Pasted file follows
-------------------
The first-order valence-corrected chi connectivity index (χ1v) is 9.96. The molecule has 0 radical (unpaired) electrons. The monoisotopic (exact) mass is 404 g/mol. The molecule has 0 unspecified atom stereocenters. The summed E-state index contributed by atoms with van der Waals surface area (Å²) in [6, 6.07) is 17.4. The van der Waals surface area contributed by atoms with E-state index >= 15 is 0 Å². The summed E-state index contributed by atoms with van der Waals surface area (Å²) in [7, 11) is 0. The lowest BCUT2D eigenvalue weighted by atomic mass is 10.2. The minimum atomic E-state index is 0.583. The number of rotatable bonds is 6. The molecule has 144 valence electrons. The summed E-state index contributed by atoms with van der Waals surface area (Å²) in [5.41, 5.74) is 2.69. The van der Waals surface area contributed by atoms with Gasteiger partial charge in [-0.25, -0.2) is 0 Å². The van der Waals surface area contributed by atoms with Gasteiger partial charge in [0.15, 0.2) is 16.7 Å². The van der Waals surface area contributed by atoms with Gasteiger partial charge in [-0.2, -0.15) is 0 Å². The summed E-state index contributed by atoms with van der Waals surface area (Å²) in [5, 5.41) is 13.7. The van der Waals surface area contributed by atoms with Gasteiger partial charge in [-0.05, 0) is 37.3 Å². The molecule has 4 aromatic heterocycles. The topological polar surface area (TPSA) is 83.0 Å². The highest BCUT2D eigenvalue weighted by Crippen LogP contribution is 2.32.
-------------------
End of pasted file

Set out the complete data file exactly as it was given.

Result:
The first-order valence-corrected chi connectivity index (χ1v) is 9.96. The molecule has 0 radical (unpaired) electrons. The monoisotopic (exact) mass is 404 g/mol. The molecule has 0 unspecified atom stereocenters. The summed E-state index contributed by atoms with van der Waals surface area (Å²) in [6, 6.07) is 17.4. The van der Waals surface area contributed by atoms with E-state index >= 15 is 0 Å². The summed E-state index contributed by atoms with van der Waals surface area (Å²) in [7, 11) is 0. The lowest BCUT2D eigenvalue weighted by atomic mass is 10.2. The minimum atomic E-state index is 0.583. The number of rotatable bonds is 6. The molecule has 144 valence electrons. The summed E-state index contributed by atoms with van der Waals surface area (Å²) in [5.41, 5.74) is 2.69. The van der Waals surface area contributed by atoms with Gasteiger partial charge in [-0.25, -0.2) is 0 Å². The van der Waals surface area contributed by atoms with Gasteiger partial charge in [0.15, 0.2) is 16.7 Å². The van der Waals surface area contributed by atoms with Gasteiger partial charge in [-0.2, -0.15) is 0 Å². The summed E-state index contributed by atoms with van der Waals surface area (Å²) in [5, 5.41) is 13.7. The van der Waals surface area contributed by atoms with Gasteiger partial charge in [-0.05, 0) is 37.3 Å². The molecule has 4 aromatic heterocycles. The topological polar surface area (TPSA) is 83.0 Å². The highest BCUT2D eigenvalue weighted by Crippen LogP contribution is 2.32.